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Review and photos by Greg Wilson
Affordable, small hatchbacks were becoming a rarity after the last generation Suzuki Swift and Chevy Metro/Pontiac Firefly were discontinued in 2000. Hyundai and Kia carried the torch for a few years with the Accent and Rio, then Toyota joined the race with the Echo hatchback. Now Suzuki and Chevrolet are back with the Swift + and Aveo respectively.
While the previous Swift/Metro/Firefly models were manufactured at a joint GM/Suzuki plant in Ingersoll, Ontario, the new Swift/Aveo are built by General Motors Daewoo Auto and Technology (GMDAT) in Bupyong, South Korea. GMDAT was formed in 2002 when General Motors bought a majority stake in bankrupt Daewoo. Suzuki is a minor partner in the company, which explains why they share some of the cars made by GMDAT, such as the Swift + and the Verona.
Essentially, the Swift + is the next generation Daewoo Lanos, if that company had survived long enough to build it. Having driven both cars, I can safely say that the new Swift +/Aveo is a far superior car to the Lanos (which was sold in Canada prior to Daewoo’s demise) particularly in the areas of noise and vibration reduction and interior quality.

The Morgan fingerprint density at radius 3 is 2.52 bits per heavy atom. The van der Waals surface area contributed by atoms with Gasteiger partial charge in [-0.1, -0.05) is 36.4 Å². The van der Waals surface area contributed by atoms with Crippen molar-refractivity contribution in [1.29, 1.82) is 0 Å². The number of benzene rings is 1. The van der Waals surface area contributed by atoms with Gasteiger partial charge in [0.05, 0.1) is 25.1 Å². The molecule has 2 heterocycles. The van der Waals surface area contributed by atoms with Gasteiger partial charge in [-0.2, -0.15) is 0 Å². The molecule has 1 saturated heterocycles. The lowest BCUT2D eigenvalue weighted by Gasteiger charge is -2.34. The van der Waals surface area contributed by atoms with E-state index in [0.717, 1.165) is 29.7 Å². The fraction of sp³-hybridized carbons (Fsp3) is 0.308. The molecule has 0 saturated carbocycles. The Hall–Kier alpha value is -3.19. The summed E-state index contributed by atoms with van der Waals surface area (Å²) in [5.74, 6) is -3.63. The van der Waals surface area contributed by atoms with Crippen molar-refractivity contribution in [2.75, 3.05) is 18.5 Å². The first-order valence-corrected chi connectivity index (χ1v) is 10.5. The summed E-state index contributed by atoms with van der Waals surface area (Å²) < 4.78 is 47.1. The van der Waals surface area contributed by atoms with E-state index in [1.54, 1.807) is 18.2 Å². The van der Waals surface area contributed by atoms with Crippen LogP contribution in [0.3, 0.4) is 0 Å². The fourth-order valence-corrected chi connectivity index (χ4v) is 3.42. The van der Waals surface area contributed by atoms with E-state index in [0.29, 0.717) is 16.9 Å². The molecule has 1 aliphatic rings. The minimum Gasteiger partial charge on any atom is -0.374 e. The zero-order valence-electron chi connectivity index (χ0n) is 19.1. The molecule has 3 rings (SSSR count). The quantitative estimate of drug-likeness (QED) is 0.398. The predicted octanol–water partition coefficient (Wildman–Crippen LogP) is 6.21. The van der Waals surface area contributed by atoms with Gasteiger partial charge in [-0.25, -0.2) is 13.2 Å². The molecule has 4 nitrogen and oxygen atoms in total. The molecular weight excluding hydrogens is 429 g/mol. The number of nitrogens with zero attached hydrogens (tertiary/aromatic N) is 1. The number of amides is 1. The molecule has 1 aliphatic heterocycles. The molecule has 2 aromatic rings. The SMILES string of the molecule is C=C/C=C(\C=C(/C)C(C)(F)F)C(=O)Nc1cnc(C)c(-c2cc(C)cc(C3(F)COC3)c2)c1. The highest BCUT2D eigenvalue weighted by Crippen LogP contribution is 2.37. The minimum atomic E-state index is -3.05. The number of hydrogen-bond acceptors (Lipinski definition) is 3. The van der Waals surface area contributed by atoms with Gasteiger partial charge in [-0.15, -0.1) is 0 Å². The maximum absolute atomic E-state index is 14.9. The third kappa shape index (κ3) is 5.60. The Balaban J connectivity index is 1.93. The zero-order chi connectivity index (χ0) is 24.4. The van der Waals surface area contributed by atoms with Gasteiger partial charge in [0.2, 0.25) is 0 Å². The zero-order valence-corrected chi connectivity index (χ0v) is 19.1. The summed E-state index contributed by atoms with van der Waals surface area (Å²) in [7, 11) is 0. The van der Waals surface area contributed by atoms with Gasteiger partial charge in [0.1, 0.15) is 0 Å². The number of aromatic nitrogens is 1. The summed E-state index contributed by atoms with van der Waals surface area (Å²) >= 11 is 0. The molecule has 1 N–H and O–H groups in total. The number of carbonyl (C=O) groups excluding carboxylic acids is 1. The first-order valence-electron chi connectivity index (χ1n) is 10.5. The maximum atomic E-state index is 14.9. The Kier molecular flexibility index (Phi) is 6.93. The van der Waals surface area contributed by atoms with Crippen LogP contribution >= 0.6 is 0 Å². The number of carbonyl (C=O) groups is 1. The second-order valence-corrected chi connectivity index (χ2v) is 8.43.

In Canada, Suzuki offers the Swift + in a four-door hatchback bodystyle only while Chevrolet also offers a four-door sedan version of their Aveo. The Suzuki and GM hatchbacks are almost identical, but there are a couple of differences: the Swift + is not available with anti-lock brakes while the Aveo offers them as an option. The Swift + is about $400 cheaper than the Aveo hatchback, but the Aveo includes standard fog lights. However, the Swift + has a standard CD player whereas the Aveo does not.
Both come with a standard 3 year/60,000 kilometre warranty and a 5 year/100,000 kilometre powertrain warranty.